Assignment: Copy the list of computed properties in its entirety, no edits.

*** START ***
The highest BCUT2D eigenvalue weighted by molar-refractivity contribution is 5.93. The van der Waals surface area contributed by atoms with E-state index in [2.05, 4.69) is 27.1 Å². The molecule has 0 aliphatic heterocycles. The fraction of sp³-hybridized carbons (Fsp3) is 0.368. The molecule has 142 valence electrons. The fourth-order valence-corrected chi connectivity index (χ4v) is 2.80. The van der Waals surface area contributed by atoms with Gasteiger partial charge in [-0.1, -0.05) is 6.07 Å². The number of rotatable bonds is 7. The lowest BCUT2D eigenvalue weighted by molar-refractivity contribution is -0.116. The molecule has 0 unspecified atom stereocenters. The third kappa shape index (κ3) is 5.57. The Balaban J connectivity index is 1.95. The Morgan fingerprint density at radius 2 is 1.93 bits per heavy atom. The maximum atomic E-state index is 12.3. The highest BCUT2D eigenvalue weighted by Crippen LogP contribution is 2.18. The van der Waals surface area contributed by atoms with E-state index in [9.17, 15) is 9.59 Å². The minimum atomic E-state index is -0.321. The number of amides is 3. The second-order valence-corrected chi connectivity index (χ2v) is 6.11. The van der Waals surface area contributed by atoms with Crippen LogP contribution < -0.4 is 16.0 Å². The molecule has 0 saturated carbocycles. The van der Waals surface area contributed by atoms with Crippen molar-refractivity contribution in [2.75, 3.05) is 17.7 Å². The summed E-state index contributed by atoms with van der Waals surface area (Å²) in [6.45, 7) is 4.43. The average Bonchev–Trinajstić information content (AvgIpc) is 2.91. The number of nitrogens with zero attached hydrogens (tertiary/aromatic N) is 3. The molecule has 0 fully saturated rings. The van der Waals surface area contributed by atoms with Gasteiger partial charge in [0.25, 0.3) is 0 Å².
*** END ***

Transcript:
The highest BCUT2D eigenvalue weighted by molar-refractivity contribution is 5.93. The van der Waals surface area contributed by atoms with E-state index in [2.05, 4.69) is 27.1 Å². The molecule has 0 aliphatic heterocycles. The fraction of sp³-hybridized carbons (Fsp3) is 0.368. The molecule has 142 valence electrons. The fourth-order valence-corrected chi connectivity index (χ4v) is 2.80. The van der Waals surface area contributed by atoms with Gasteiger partial charge in [-0.1, -0.05) is 6.07 Å². The number of rotatable bonds is 7. The lowest BCUT2D eigenvalue weighted by molar-refractivity contribution is -0.116. The molecule has 0 unspecified atom stereocenters. The third kappa shape index (κ3) is 5.57. The Balaban J connectivity index is 1.95. The Morgan fingerprint density at radius 2 is 1.93 bits per heavy atom. The maximum atomic E-state index is 12.3. The highest BCUT2D eigenvalue weighted by Crippen LogP contribution is 2.18. The van der Waals surface area contributed by atoms with E-state index in [9.17, 15) is 9.59 Å². The minimum atomic E-state index is -0.321. The number of amides is 3. The second-order valence-corrected chi connectivity index (χ2v) is 6.11. The van der Waals surface area contributed by atoms with Crippen LogP contribution < -0.4 is 16.0 Å². The molecule has 0 saturated carbocycles. The van der Waals surface area contributed by atoms with Crippen molar-refractivity contribution in [2.75, 3.05) is 17.7 Å². The summed E-state index contributed by atoms with van der Waals surface area (Å²) in [6.45, 7) is 4.43. The average Bonchev–Trinajstić information content (AvgIpc) is 2.91. The number of nitrogens with zero attached hydrogens (tertiary/aromatic N) is 3. The molecule has 0 fully saturated rings. The van der Waals surface area contributed by atoms with Gasteiger partial charge in [0.25, 0.3) is 0 Å².